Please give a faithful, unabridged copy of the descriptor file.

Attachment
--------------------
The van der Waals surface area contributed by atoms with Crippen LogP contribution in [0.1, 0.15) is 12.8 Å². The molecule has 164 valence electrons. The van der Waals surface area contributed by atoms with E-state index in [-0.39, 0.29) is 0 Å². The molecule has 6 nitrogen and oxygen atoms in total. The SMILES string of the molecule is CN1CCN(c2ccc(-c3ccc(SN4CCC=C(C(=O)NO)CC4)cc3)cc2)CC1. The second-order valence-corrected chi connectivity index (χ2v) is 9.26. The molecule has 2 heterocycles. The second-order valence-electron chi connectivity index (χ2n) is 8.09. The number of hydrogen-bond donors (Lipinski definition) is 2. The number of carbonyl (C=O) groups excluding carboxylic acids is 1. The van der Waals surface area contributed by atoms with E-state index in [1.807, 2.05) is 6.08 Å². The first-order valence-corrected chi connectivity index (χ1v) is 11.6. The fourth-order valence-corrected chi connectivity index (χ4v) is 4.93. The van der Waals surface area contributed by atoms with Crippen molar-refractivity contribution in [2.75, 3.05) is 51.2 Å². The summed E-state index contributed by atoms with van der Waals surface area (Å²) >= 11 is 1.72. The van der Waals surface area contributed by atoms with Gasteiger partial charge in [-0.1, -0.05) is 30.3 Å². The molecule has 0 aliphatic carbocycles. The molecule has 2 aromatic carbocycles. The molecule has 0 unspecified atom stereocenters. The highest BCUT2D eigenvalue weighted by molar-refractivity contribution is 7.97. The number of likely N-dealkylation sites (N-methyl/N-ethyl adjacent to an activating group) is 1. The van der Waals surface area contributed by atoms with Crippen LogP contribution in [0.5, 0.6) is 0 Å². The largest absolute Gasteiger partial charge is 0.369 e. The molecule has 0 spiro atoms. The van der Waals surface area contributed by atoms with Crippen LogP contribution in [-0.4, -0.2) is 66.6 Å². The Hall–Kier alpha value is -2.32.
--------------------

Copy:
The van der Waals surface area contributed by atoms with Crippen LogP contribution in [0.1, 0.15) is 12.8 Å². The molecule has 164 valence electrons. The van der Waals surface area contributed by atoms with E-state index in [-0.39, 0.29) is 0 Å². The molecule has 6 nitrogen and oxygen atoms in total. The SMILES string of the molecule is CN1CCN(c2ccc(-c3ccc(SN4CCC=C(C(=O)NO)CC4)cc3)cc2)CC1. The second-order valence-corrected chi connectivity index (χ2v) is 9.26. The molecule has 2 heterocycles. The second-order valence-electron chi connectivity index (χ2n) is 8.09. The number of hydrogen-bond donors (Lipinski definition) is 2. The number of carbonyl (C=O) groups excluding carboxylic acids is 1. The van der Waals surface area contributed by atoms with E-state index in [1.807, 2.05) is 6.08 Å². The first-order valence-corrected chi connectivity index (χ1v) is 11.6. The fourth-order valence-corrected chi connectivity index (χ4v) is 4.93. The van der Waals surface area contributed by atoms with Crippen molar-refractivity contribution in [2.75, 3.05) is 51.2 Å². The summed E-state index contributed by atoms with van der Waals surface area (Å²) >= 11 is 1.72. The van der Waals surface area contributed by atoms with Gasteiger partial charge in [-0.1, -0.05) is 30.3 Å². The molecule has 0 aliphatic carbocycles. The molecule has 2 aromatic carbocycles. The molecule has 0 unspecified atom stereocenters. The highest BCUT2D eigenvalue weighted by molar-refractivity contribution is 7.97. The number of likely N-dealkylation sites (N-methyl/N-ethyl adjacent to an activating group) is 1. The van der Waals surface area contributed by atoms with Crippen LogP contribution in [0.5, 0.6) is 0 Å². The largest absolute Gasteiger partial charge is 0.369 e. The molecule has 0 spiro atoms. The van der Waals surface area contributed by atoms with Crippen LogP contribution in [-0.4, -0.2) is 66.6 Å². The Hall–Kier alpha value is -2.32.